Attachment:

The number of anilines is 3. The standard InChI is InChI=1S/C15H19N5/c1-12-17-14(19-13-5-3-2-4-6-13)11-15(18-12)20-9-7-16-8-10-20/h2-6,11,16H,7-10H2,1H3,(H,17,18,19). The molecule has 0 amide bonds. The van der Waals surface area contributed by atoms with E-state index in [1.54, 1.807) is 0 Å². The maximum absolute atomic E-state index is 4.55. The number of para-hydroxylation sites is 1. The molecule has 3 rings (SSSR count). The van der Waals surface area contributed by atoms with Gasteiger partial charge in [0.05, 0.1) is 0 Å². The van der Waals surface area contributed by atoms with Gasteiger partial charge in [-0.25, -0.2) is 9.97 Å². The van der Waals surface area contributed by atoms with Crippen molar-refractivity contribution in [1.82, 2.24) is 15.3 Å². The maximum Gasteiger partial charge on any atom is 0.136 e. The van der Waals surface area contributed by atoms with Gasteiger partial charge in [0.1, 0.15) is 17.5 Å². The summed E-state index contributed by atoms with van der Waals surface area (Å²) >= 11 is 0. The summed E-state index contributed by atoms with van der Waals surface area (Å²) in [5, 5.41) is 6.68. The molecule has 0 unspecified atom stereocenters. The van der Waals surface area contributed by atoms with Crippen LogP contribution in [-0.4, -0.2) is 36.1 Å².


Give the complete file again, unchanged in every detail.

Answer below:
The number of anilines is 3. The standard InChI is InChI=1S/C15H19N5/c1-12-17-14(19-13-5-3-2-4-6-13)11-15(18-12)20-9-7-16-8-10-20/h2-6,11,16H,7-10H2,1H3,(H,17,18,19). The molecule has 0 amide bonds. The van der Waals surface area contributed by atoms with E-state index in [1.54, 1.807) is 0 Å². The maximum absolute atomic E-state index is 4.55. The number of para-hydroxylation sites is 1. The molecule has 3 rings (SSSR count). The van der Waals surface area contributed by atoms with Gasteiger partial charge in [0.05, 0.1) is 0 Å². The van der Waals surface area contributed by atoms with Gasteiger partial charge in [-0.25, -0.2) is 9.97 Å². The van der Waals surface area contributed by atoms with Crippen molar-refractivity contribution in [1.82, 2.24) is 15.3 Å². The maximum Gasteiger partial charge on any atom is 0.136 e. The van der Waals surface area contributed by atoms with Gasteiger partial charge in [0.1, 0.15) is 17.5 Å². The summed E-state index contributed by atoms with van der Waals surface area (Å²) >= 11 is 0. The summed E-state index contributed by atoms with van der Waals surface area (Å²) in [5, 5.41) is 6.68. The molecule has 0 unspecified atom stereocenters. The van der Waals surface area contributed by atoms with Crippen LogP contribution in [-0.4, -0.2) is 36.1 Å².